The chances of a significant advance are considered greater now than at the time of the Colorado project that led to the Condon Report thirty years ago, because of advances in scientific knowledge and technical capabilities, and in view of the example of a modest but effective UFO research project provided by the French space agency CNES.
The Panel concluded that:
1. The UFO problem is not a simple one, and it is unlikely that there is any simple universal answer;
2. Whenever there are unexplained observations, there is the possibility that scientists will learn something new by studying those observations;
3. Studies should concentrate on cases which include as much independent physical evidence as possible and strong witness testimony;
4. Some form of formal regular contact between the UFO community and physical scientists could be productive; and
5. It is desirable that there be institutional support for research in this area.
Throw in a copy of Dick Hall’s The UFO Evidence, Vol. I and II. Reference the Project Blue Book Archive, for those decision-makers who are Internet savvy (www.bluebookarchive.com). Mention RB-47 and Minot AFB. In Canada, try the 1996 Yukon case. In Europe, the 1990 Belgium multiple witness, multiple radar, F16s-scrambled case. Reference national UFO studies that show the phenomenon is alive and well (to say the least). Cite polls that show people (i.e. constituents) think the UFO phenomenon is worthy of serious study (different than saying that they believe that there is ET life somewhere out there). Work at a grassroots level, not for “disclosure” (which is anti-government, in that it assumes the government is lying), but for government-funded scientific study of the phenomenon. Get a petition started in each constituency calling for serious scientific study of the phenomenon. 100 signatures in each riding will create an impression with the M.P., and force him to at least take a look at the subject, and the materials you send him or her. Believe me - an M.P. might ignore 1 constituent; they will not ignore 100, or more.
Compile a list of the fifty best unexplained cases that meet the criteria outlined in point #3, above, by the Sturrock Panel. Prepare a synopsis of each case.
All of this, and more, can be done - but it's important to have all the ducks in a row.
Then, when you have their attention (and you will get someone’s attention), prepare a budget for a five year scientific study to boldly go where science has not gone before (Condon doesn’t count, and the Sturrock Panel was only a start). Keep the budget reasonable – a few million dollars, spread over those five years, would be a good start.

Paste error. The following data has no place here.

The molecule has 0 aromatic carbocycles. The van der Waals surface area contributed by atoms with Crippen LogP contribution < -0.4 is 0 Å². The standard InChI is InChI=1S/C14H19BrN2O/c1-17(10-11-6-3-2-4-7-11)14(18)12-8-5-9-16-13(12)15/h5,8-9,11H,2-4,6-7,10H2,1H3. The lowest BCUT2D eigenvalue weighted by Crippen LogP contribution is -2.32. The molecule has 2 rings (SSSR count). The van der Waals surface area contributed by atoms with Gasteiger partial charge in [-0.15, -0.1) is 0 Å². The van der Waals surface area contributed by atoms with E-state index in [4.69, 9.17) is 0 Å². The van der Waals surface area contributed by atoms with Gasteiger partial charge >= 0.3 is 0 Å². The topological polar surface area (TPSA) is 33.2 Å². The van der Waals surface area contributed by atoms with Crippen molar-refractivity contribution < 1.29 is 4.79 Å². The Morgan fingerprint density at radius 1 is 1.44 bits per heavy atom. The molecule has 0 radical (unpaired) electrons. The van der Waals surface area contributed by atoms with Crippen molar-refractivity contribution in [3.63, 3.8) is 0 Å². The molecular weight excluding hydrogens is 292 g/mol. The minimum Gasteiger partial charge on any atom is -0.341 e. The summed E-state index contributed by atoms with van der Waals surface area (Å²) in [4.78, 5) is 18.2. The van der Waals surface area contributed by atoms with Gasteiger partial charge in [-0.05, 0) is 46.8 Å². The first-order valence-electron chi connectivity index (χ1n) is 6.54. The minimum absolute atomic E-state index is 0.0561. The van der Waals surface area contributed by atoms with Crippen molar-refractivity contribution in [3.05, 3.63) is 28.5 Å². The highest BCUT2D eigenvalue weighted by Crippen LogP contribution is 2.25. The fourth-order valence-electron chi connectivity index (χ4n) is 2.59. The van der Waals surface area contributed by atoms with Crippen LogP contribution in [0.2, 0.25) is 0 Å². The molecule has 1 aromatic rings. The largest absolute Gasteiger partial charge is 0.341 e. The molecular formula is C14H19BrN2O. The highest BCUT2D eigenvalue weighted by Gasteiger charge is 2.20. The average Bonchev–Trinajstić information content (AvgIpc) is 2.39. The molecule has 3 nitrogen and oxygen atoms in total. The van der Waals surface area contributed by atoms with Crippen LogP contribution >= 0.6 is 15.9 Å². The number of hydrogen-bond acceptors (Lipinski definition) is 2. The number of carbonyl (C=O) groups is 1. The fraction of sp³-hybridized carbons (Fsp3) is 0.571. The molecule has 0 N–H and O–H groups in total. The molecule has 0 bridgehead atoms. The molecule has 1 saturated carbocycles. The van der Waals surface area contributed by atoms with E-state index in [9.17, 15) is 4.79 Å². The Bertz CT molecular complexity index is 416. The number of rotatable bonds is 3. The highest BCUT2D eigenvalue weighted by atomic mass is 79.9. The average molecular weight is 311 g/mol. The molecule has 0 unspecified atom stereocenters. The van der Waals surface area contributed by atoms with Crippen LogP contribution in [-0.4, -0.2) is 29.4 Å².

And always remember that once a government program is in place, it is very difficult to get rid of – especially if it actually shows some results, and doesn’t go off the rails (i.e. exceed its mandate)!
And then make your case.
This will, I know, be a hard pill for many in ufology to swallow.
But Roswellism – i.e. the “everything-is-a-conspiracy, ET-is-here” approach - has been dominant for the past twenty plus years, and has achieved nothing of substance.
It is has been a failure, because it is based on a flawed, unproved set of assumptions, masquerading as facts.
It is unscientific.
It is a-historical.
The Sturrock Gambit is the way forward.
It is the Theory of Evolution to Roswellism’s Intelligent Design.
And if it isn’t done, then someone else will be writing in ten years about the “Condon Effect” – and offering the same advice I just have, even as they mutter under their breath “ca plus ca change, ca plus ca meme chose.”
A free-range conversation about ufology, documentation, and some of the classic cases that keep researchers like filmmaker Paul Kimball interested in what this mystery is all about. It's more than the sum of its strongest cases, such as the one involving an RB-47 reconnaissance plane like the one, above. I know you'll enjoy this conversation as much as we enjoyed it!It was great fun. Always nice to talk about the RB47 case. We went into some depth about the 1953 Santa Barbara Channel case too, and I corrected some misconceptions about its portrayal in the film that have been floating around out in the Internet ether, because facts matter. I also managed to slip in some chat about science fiction and Mac Tonnies as well, which was nice.